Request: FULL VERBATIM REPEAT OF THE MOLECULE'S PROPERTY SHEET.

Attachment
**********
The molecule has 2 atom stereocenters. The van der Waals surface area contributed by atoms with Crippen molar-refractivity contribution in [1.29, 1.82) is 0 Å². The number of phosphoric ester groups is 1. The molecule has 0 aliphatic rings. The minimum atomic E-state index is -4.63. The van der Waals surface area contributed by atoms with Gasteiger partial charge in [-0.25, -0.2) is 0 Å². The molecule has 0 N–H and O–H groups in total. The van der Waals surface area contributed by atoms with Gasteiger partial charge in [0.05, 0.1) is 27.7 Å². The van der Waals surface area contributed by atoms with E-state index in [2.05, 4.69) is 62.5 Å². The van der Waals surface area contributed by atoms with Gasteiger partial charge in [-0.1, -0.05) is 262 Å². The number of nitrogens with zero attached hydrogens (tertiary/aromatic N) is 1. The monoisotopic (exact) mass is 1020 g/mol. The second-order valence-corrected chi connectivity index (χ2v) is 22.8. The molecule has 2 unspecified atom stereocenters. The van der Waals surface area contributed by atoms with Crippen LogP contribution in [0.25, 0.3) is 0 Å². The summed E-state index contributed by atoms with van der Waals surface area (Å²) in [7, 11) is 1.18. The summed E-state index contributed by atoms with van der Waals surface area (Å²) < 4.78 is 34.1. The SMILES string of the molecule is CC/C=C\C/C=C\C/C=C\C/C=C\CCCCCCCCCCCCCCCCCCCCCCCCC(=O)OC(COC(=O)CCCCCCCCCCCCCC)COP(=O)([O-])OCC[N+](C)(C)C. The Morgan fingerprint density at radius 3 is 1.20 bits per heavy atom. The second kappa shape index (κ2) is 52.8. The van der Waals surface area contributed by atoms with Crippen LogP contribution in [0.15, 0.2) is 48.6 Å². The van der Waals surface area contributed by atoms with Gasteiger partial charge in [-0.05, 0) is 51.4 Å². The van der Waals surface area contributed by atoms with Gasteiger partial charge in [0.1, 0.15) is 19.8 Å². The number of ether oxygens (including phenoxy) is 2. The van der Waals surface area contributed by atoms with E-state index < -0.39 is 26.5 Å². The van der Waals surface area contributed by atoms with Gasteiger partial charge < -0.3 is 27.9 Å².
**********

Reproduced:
The molecule has 2 atom stereocenters. The van der Waals surface area contributed by atoms with Crippen molar-refractivity contribution in [1.29, 1.82) is 0 Å². The number of phosphoric ester groups is 1. The molecule has 0 aliphatic rings. The minimum atomic E-state index is -4.63. The van der Waals surface area contributed by atoms with Gasteiger partial charge in [-0.25, -0.2) is 0 Å². The molecule has 0 N–H and O–H groups in total. The van der Waals surface area contributed by atoms with Gasteiger partial charge in [0.05, 0.1) is 27.7 Å². The van der Waals surface area contributed by atoms with E-state index in [2.05, 4.69) is 62.5 Å². The van der Waals surface area contributed by atoms with Gasteiger partial charge in [-0.1, -0.05) is 262 Å². The number of nitrogens with zero attached hydrogens (tertiary/aromatic N) is 1. The monoisotopic (exact) mass is 1020 g/mol. The second-order valence-corrected chi connectivity index (χ2v) is 22.8. The molecule has 2 unspecified atom stereocenters. The van der Waals surface area contributed by atoms with Crippen LogP contribution in [0.25, 0.3) is 0 Å². The summed E-state index contributed by atoms with van der Waals surface area (Å²) in [7, 11) is 1.18. The summed E-state index contributed by atoms with van der Waals surface area (Å²) < 4.78 is 34.1. The SMILES string of the molecule is CC/C=C\C/C=C\C/C=C\C/C=C\CCCCCCCCCCCCCCCCCCCCCCCCC(=O)OC(COC(=O)CCCCCCCCCCCCCC)COP(=O)([O-])OCC[N+](C)(C)C. The Morgan fingerprint density at radius 3 is 1.20 bits per heavy atom. The second kappa shape index (κ2) is 52.8. The van der Waals surface area contributed by atoms with Crippen LogP contribution in [0.15, 0.2) is 48.6 Å². The van der Waals surface area contributed by atoms with Gasteiger partial charge in [-0.05, 0) is 51.4 Å². The van der Waals surface area contributed by atoms with Gasteiger partial charge in [0.1, 0.15) is 19.8 Å². The number of ether oxygens (including phenoxy) is 2. The van der Waals surface area contributed by atoms with E-state index < -0.39 is 26.5 Å². The van der Waals surface area contributed by atoms with Gasteiger partial charge < -0.3 is 27.9 Å².